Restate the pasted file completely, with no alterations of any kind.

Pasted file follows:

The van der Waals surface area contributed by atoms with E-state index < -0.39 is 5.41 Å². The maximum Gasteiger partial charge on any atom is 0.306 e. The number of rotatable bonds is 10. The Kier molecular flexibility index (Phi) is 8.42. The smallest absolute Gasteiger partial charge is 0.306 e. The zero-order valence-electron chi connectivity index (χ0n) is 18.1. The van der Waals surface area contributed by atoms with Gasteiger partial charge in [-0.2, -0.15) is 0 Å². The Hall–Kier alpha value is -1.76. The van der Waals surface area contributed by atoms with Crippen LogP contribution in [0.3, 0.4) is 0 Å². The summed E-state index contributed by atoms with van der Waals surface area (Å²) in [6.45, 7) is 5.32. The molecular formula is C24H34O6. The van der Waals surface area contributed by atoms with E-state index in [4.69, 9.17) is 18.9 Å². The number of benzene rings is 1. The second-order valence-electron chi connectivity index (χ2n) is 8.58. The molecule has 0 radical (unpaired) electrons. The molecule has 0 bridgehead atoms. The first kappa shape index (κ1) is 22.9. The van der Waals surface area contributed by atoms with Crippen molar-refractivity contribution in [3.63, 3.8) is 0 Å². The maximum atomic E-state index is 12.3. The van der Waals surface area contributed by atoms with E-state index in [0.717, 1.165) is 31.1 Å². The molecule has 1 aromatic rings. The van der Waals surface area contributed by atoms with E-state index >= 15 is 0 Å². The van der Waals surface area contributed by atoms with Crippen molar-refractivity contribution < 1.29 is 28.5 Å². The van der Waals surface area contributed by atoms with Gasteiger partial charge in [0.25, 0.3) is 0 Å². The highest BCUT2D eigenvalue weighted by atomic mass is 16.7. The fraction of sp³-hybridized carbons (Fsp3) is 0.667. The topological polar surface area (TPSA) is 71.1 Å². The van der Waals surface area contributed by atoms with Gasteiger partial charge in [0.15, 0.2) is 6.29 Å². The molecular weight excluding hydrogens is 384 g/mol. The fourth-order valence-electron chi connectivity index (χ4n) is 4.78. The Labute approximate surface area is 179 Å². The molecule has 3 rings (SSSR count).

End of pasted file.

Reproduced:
The van der Waals surface area contributed by atoms with E-state index < -0.39 is 5.41 Å². The maximum Gasteiger partial charge on any atom is 0.306 e. The number of rotatable bonds is 10. The Kier molecular flexibility index (Phi) is 8.42. The smallest absolute Gasteiger partial charge is 0.306 e. The zero-order valence-electron chi connectivity index (χ0n) is 18.1. The van der Waals surface area contributed by atoms with Gasteiger partial charge in [-0.2, -0.15) is 0 Å². The Hall–Kier alpha value is -1.76. The van der Waals surface area contributed by atoms with Crippen LogP contribution in [0.3, 0.4) is 0 Å². The summed E-state index contributed by atoms with van der Waals surface area (Å²) in [6.45, 7) is 5.32. The molecular formula is C24H34O6. The van der Waals surface area contributed by atoms with E-state index in [4.69, 9.17) is 18.9 Å². The number of benzene rings is 1. The second-order valence-electron chi connectivity index (χ2n) is 8.58. The molecule has 0 radical (unpaired) electrons. The molecule has 0 bridgehead atoms. The first kappa shape index (κ1) is 22.9. The van der Waals surface area contributed by atoms with Crippen molar-refractivity contribution in [3.63, 3.8) is 0 Å². The maximum atomic E-state index is 12.3. The van der Waals surface area contributed by atoms with E-state index in [0.717, 1.165) is 31.1 Å². The molecule has 1 aromatic rings. The van der Waals surface area contributed by atoms with E-state index >= 15 is 0 Å². The van der Waals surface area contributed by atoms with Crippen molar-refractivity contribution < 1.29 is 28.5 Å². The van der Waals surface area contributed by atoms with Gasteiger partial charge in [0.25, 0.3) is 0 Å². The highest BCUT2D eigenvalue weighted by atomic mass is 16.7. The fraction of sp³-hybridized carbons (Fsp3) is 0.667. The topological polar surface area (TPSA) is 71.1 Å². The van der Waals surface area contributed by atoms with Gasteiger partial charge in [0.15, 0.2) is 6.29 Å². The molecular weight excluding hydrogens is 384 g/mol. The fourth-order valence-electron chi connectivity index (χ4n) is 4.78. The Labute approximate surface area is 179 Å². The molecule has 3 rings (SSSR count).